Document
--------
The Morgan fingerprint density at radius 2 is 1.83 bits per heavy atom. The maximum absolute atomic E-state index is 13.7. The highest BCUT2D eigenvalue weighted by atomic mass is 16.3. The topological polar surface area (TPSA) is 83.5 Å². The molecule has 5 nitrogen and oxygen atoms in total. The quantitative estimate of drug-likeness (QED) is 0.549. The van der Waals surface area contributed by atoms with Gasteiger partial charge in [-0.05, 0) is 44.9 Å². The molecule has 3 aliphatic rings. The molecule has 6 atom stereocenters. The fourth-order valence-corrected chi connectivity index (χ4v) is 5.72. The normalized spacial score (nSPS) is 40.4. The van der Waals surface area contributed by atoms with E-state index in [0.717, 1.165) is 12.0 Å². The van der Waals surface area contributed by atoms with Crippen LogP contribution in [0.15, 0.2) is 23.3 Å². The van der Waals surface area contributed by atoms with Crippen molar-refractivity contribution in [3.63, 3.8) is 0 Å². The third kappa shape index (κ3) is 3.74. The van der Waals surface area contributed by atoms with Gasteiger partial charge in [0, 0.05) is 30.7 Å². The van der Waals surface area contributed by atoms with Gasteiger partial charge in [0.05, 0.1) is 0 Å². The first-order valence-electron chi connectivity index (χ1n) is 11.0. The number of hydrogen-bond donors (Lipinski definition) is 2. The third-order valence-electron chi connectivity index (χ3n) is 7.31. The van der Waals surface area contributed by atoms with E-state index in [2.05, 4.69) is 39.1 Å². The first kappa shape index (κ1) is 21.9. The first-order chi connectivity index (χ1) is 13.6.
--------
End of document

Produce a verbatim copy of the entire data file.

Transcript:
The Morgan fingerprint density at radius 2 is 1.83 bits per heavy atom. The maximum absolute atomic E-state index is 13.7. The highest BCUT2D eigenvalue weighted by atomic mass is 16.3. The topological polar surface area (TPSA) is 83.5 Å². The molecule has 5 nitrogen and oxygen atoms in total. The quantitative estimate of drug-likeness (QED) is 0.549. The van der Waals surface area contributed by atoms with Gasteiger partial charge in [-0.05, 0) is 44.9 Å². The molecule has 3 aliphatic rings. The molecule has 6 atom stereocenters. The fourth-order valence-corrected chi connectivity index (χ4v) is 5.72. The normalized spacial score (nSPS) is 40.4. The van der Waals surface area contributed by atoms with E-state index in [0.717, 1.165) is 12.0 Å². The van der Waals surface area contributed by atoms with Crippen LogP contribution in [0.15, 0.2) is 23.3 Å². The van der Waals surface area contributed by atoms with Crippen molar-refractivity contribution in [3.63, 3.8) is 0 Å². The third kappa shape index (κ3) is 3.74. The van der Waals surface area contributed by atoms with Gasteiger partial charge in [0, 0.05) is 30.7 Å². The van der Waals surface area contributed by atoms with Gasteiger partial charge in [0.05, 0.1) is 0 Å². The first-order valence-electron chi connectivity index (χ1n) is 11.0. The number of hydrogen-bond donors (Lipinski definition) is 2. The third-order valence-electron chi connectivity index (χ3n) is 7.31. The van der Waals surface area contributed by atoms with E-state index in [2.05, 4.69) is 39.1 Å². The first kappa shape index (κ1) is 21.9. The first-order chi connectivity index (χ1) is 13.6.